In its latest Market Outlook spanning the next 2 decades and published today (17JUL22), U.S. frame maker, Boeing, forecasts a faster growth of the cargo business compared to the passenger
business. It differs significantly from an Airbus analysis in which air freight is predicted to advance at a significantly slower pace over the next 20 years. There are reasons for this
Great timing by the marketing people of aircraft producer Boeing! Their long-term analysis appears just before the Farnborough International Airshow is due to kick off, offering industry representatives, journalists, exhibitors, and the general public plenty of new impressions and much food for thought. FIA opens its doors on 18JUL22 and closes them five days later.
Cargo takes the lead
Here are the key figures in Boeing’s 2022-2041 Outlook: Global passenger traffic is expected to grow by 3.8% (Revenue Passenger Kilometers – RPK) on average until 2041, while the Boeing experts forecast cargo tonnage to increase by 4.1% (RTK) in the given period. This almost matches the estimated growth rate of 4.2% published in the manufacturer’s previous market survey. Should this prediction become reality, and cargo grow by more than 4%, then it will be the first time in a long time, that cargo takes the lead. Presumably, this is music to the ears of most cargo players, further boosting their self-confidence. However, the figures are relative, because passenger traffic is much more relevant than the freight business in aviation, due to its sheer volume, accounting for 80% or even 90% of total airline revenues. At least this is true for combination carriers and thus for the vast majority of commercial carriers.
Boeing forecasts 2,795 freighter deliveries by 2041
Concerning the long-term freighter fleet development, the U.S. aircraft producer expects 3,610 commercial all-cargo aircraft to be operational by 2041, versus 2,010 in 2019. Of these, 515 will be newly built large widebody freighters, 555 widebody conversions, 425 new medium widebodies, and 1,300 standard-body conversions such as the Boeing B737 or Airbus A320/21. However, Russian-produced freighters have been left out of Boeing’s survey, while Airbus has integrated them in their European market figures.
Another noteworthy remark made by Boeing in its prognosis: It is becoming apparent that India will be the new powerhouse, in both passenger and cargo traffic. “In terms of growth rates in the air cargo market, India is going to be the new China,” states the U.S. manufacturer.
Forecast supports own product philosophy
And Airbus? Their market people, supported by analyst Seabury, predict an annual cargo growth of 3.2% until 2041, with express outgrowing standard freight (view chart).
„While both players basically share the same view on the growth of aviation in general, Airbus is distinctively more pessimistic on cargo,” comments market expert, Heinrich Grossbongardt. AB’s market forecasts have long tended to support its product policy on the basis of the assumptions made there, he says. For example, for a long time, Airbus forecast a great future for the A380. Even when the production end became apparent, the plane maker still predicted a demand for 1,500 A380s.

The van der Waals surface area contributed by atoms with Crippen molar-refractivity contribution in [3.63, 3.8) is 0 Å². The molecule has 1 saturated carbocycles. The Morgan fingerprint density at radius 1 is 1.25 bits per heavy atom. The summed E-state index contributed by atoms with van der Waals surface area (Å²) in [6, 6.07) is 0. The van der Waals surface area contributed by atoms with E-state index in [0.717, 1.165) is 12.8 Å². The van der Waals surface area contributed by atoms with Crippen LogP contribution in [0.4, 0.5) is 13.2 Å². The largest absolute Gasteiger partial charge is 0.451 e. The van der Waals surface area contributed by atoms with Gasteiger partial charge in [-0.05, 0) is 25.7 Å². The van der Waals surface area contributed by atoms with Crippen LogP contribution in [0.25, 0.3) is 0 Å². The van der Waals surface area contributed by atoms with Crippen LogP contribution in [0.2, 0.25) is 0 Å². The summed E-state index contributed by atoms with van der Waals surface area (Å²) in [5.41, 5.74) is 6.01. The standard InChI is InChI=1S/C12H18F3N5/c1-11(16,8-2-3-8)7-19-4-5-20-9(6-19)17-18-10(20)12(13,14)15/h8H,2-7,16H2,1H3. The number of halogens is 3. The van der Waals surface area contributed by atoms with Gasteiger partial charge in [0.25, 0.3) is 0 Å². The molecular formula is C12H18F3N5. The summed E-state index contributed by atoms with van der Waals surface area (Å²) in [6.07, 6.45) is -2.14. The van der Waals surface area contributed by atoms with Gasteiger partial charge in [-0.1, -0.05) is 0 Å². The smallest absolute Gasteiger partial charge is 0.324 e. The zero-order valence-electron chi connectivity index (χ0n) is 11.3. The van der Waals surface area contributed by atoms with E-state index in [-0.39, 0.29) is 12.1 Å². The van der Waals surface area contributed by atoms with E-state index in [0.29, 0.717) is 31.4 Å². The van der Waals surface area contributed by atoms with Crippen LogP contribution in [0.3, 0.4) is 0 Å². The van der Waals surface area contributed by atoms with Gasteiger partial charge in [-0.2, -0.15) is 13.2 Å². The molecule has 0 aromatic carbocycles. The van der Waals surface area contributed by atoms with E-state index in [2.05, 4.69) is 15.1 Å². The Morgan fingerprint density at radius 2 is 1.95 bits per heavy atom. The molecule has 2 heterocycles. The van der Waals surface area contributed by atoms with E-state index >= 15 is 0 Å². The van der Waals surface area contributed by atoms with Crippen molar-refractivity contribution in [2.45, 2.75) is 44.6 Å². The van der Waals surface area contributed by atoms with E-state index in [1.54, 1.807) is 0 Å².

Apart from the A350F, Airbus has nothing to offer in its own freighter product portfolio. However, this newest variant has been applauded by the industry, as shown by growing order numbers. In contrast, its A330-200F was more of a flop, with around 50 aircraft sold, while the B767F is a permanent success for Boeing, with almost 300 in operation. To catch up with Boeing, Airbus would have to expand its freighter family, especially since it is foreseeable that the B787-9F will come onto the market sooner or later, challenging the A350F.
P2F conversions play a major role
However, Airbus is very successful in another business field: the conversion of passenger to cargo aircraft (P2F). Last Friday (15JUL22), converter Elbe Flugzeugwerke (EFW), and its Singapore-based shareholder ST Engineering announced the redelivery of the Airbus A320P2F, handing over the aircraft to launch customer, Vaayu Group at ST Engineering’s airframe facility in Singapore. The redelivery marks the birth of the world’s first A320P2F and the completion of the Airbus P2F family, developed jointly by ST Engineering, Airbus, and EFW. It joins the other already operational Airbus P2F platforms: the A330-300P2F, A330-200P2F, and A321P2F, which were first redelivered in 2017, 2018, and 2020, respectively.
“With this redelivery, our Airbus P2F family of narrowbody and widebody freighters is finally complete,” Jordi Boto, CEO of EFW, announced. The executive went on to say: “This comes at a ripe time as demand for converted freighters continues to surge. Our full suite of Airbus P2F solutions will serve to meet the current gap and future growth of the air freight market, while offering excellent choices and benefits to airlines looking to grow a diverse fleet of freighter aircraft with operating commonality.”
As the center of excellence for Airbus P2F conversions, Dresden, Germany-based EFW leads the overall program and manages all marketing and sales efforts.
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